Presentation on theme: "French and Indian War The French and their Native American allies fought against England Spain joined the war siding with the French England still won."— Presentation transcript:
1 French and Indian WarThe French and their Native American allies fought against EnglandSpain joined the war siding with the FrenchEngland still won the war in the colonies and overseas
2 The Proclamation of 1763The Proclamation was a law that no more settlers were to come on the Indian's land west of the Appalachian Mountains.The King drew a line on a map along the middle of the Appalachian Mountains, from New York to Georgia.This proclamation also said that the settlers who were already living there had to move east.
3 Georgia Changes ShapeThe western border of GA changed from California to the Mississippi RiverThe southern border changed to the St. Mary’s RiverTreaty of Augusta with the Creek tripled GA’s size
5 Stamp Act Enacted by Parliament All legal and commercial documents had to have the “official” stampGeorgia delegates did NOT attend the Stamp Act CongressGeorgia was the only colony where the stamp was purchased
6 The Tea Act and the Boston Tea Party Law that made Britain’s East India company the only company that could sell imported tea in the colonies. I had a “monopoly” on tea.The Boston Tea Party:The most famous protest. Colonists (Sons of Liberty) disguised as Indians boarded the tea ships and dumped the tea into the water. (Worth $1 million in today’s money. )
7 The Intolerable Acts 1774Boston Harbor is closed until the dumped tea has been paid forRevolutionary groups such as the Sons of Liberty are outlawed and town meetings can only be held once a yearQuartering Act is passed – House and feed British soldiers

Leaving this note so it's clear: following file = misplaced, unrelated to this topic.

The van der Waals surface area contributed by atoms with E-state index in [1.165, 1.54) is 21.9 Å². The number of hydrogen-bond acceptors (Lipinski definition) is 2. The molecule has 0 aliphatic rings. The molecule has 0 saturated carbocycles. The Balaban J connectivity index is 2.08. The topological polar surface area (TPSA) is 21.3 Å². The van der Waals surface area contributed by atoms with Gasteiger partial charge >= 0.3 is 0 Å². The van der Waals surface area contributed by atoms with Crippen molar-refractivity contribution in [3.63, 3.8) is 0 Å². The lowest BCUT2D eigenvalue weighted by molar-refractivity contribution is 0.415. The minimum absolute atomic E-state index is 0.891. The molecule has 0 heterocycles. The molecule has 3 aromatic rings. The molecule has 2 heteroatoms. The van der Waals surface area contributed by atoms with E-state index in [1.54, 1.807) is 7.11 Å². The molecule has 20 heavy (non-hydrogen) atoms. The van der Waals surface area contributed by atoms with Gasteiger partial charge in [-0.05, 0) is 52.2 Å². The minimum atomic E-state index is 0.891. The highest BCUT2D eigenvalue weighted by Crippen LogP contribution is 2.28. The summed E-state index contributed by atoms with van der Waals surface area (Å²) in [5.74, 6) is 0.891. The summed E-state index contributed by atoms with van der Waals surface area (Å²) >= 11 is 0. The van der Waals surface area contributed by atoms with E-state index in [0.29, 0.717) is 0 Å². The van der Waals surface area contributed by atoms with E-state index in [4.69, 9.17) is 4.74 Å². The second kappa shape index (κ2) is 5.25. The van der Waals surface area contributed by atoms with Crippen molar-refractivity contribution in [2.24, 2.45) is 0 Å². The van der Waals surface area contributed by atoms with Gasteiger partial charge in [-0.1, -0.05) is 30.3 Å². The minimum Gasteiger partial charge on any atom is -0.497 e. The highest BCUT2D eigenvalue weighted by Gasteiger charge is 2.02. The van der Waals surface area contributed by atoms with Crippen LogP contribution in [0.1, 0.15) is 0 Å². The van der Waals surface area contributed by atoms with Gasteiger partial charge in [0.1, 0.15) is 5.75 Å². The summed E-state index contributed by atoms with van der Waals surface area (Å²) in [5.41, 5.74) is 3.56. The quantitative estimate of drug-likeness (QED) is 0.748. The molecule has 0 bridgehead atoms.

8 Georgia’s Response to the Acts Georgia decided NOT to send any delegates to the First Continental Congress (meeting in Philadelphia in response to the Intolerable Acts )A group of 30 men met twice at Peter Tondee’s Tavern in Savannah about the ActsGeorgia felt it needed to keep good relations with the British militaryLyman Hall wanted to go to the Congress but he didn’t get the support he needed
9 The Midnight Ride of Paul Revere April 18, 1775 Paul Revere and two other riders were sent to warn the Patriots (defenders of colonial government) that the British Army was on its way to Lexington.The British army wanted the Patriots’ store of weapons.The resulting confrontation was the first battle of the American Revolution.
10 The Shot Heard Round the World Lexington and Concord were the first battles of the Revolutionary War--Massachusetts (May 1775)Colonists had to decide whether they were Loyalists (loyal to Britain) or Patriots (rebelled against Britain)Loyalists were also called Tories and Patriots were also called Whigs
11 Loyalists and Patriots in GA Loyalists (Tories) understood how much Britain was doing to help them, such as government officials, Anglican ministers, Indian traders, and some of the planters and small farmers that were doing well under British rule.Patriots (Whigs) hated the taxes imposed on themPatriots believed that British policies were taking away rights that had been guaranteed them as British citizens.Patriot groups included the Scots around Darien, the Jews in Savannah, and the New England CongregationalistsLoyalists included the Quakers and the Germans at Ebenezer
12 Why Had Georgia Been Slower to Rebel? Georgia was younger. Many of Georgia’s older settlers had come directly from Great Britain and still had close ties.Georgia had many exposed frontiers that could be attacked by Indians and the British government had maintained mostly friendly relations with the Indians. If relations with Indians became less friendly, the British soldiers were needed for defense.Most Georgians genuinely like their royal governor, James Wright. He had helped Georgia prosper.
13 Declaration of Independence The Declaration of Independence, written in 1776, summarized the colonists’ reasons for separating from Great Britain.The document explained their natural rights that came from “the Creator,” not the King.The document made clear that the colonies were free and independent states united in a common cause.Three Georgians pledged their lives by signing the document: Dr. Lyman Hall, George Walton, and Button Gwinnett.